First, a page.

written by
Sean Thomas

Launching Marketing Projects - 7 Practices That Can Benefit You

6 min read

Marketing project managers are highly driven and creative people adept at finding innovative solutions to pressing issues. However, for many of these managers, the mundane day-to-day management of projects can be troublesome and boring.

This is why many marketing project managers are not strong at project management despite being creative geniuses themselves. That said, they have the wit, skill and willingness to tackle problems, plan efficiently and focus on goals.

To help our readers tackle with these issues, we have complied, some of the best tips for managing marketing projects.

1. Clarify Goals

Marketing projects come in various forms, with overarching deliverables. Some managers have to handle an entire brand marketing campaign while others must manage several small marketing simultaneously. Regardless of what kind of project you get, you need to break down the project in different phases, with each phase having its respective goals.

It is important to address these issues early because they dictate the project scope, project plan, and the entire workflow of the project. For instance, if your target were to build a website from scratch, then you would have to break down the entire project in several phases.

These steps may include project kickoff, developing the content strategy, designing wireframes, finalizing design through various iterations, developing the design, submitting content input, testing, and then launching the website.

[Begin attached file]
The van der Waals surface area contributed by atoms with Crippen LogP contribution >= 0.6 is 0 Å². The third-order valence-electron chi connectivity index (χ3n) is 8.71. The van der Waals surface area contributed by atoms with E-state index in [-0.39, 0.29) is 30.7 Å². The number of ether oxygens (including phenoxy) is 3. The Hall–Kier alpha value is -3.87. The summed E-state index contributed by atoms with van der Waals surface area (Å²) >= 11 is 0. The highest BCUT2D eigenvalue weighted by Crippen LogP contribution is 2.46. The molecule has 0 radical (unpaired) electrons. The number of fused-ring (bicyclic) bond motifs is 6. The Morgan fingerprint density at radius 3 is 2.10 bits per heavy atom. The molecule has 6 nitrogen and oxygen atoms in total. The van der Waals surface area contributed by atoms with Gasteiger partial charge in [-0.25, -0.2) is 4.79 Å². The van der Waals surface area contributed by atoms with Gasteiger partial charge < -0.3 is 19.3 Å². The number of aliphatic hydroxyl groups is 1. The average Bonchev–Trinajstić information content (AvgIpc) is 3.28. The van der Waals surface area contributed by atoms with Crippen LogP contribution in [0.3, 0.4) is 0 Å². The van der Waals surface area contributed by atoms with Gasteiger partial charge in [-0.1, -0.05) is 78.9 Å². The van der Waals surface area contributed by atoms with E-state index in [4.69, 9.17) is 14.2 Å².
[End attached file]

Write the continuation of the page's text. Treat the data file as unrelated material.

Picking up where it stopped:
Breaking the project down is critical to website development and would act as milestones during the entirety of the project. Not only does it help you complete your objectives in the correct order, but also makes it easier to implement specifications within the given time.

2. Create Document-Based Guidelines

A common issue with marketing project managers is that they don’t clarify job roles effectively in the beginning. Creating a detailed work document minimizes uncertainty and confusion amongst your team.

It clearly defines and documents the level of work and responsibility expected from individuals and teams. Unless everyone has a clear understanding of how much effort they must put in, the performance of your team will never be up to the mark. Making a work definition document will create a sense of accountability within your team and get validation from all stakeholders.

One of these documents is the work plan for the project. Creating a detailed work plan is essential for formalizing your hitting milestones under deadlines. If you don’t have a detailed work plan, you don’t have proof for various stages of your project.